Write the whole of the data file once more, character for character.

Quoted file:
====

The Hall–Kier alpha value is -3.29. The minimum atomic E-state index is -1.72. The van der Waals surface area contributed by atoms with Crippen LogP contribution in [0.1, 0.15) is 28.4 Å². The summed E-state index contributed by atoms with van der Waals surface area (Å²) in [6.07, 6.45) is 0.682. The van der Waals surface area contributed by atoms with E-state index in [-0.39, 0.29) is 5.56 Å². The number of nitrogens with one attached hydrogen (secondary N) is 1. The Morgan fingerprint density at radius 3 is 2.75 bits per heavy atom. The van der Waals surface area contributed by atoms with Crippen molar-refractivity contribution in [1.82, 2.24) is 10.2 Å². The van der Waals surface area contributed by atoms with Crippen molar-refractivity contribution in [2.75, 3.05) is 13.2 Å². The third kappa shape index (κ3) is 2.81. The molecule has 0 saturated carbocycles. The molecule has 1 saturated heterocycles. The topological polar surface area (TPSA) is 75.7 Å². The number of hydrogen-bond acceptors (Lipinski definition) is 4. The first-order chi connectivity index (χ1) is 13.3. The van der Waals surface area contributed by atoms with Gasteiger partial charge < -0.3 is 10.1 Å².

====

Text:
The Hall–Kier alpha value is -3.29. The minimum atomic E-state index is -1.72. The van der Waals surface area contributed by atoms with Crippen LogP contribution in [0.1, 0.15) is 28.4 Å². The summed E-state index contributed by atoms with van der Waals surface area (Å²) in [6.07, 6.45) is 0.682. The van der Waals surface area contributed by atoms with E-state index in [-0.39, 0.29) is 5.56 Å². The number of nitrogens with one attached hydrogen (secondary N) is 1. The Morgan fingerprint density at radius 3 is 2.75 bits per heavy atom. The van der Waals surface area contributed by atoms with Crippen molar-refractivity contribution in [1.82, 2.24) is 10.2 Å². The van der Waals surface area contributed by atoms with Crippen molar-refractivity contribution in [2.75, 3.05) is 13.2 Å². The third kappa shape index (κ3) is 2.81. The molecule has 0 saturated carbocycles. The molecule has 1 saturated heterocycles. The topological polar surface area (TPSA) is 75.7 Å². The number of hydrogen-bond acceptors (Lipinski definition) is 4. The first-order chi connectivity index (χ1) is 13.3. The van der Waals surface area contributed by atoms with Gasteiger partial charge < -0.3 is 10.1 Å².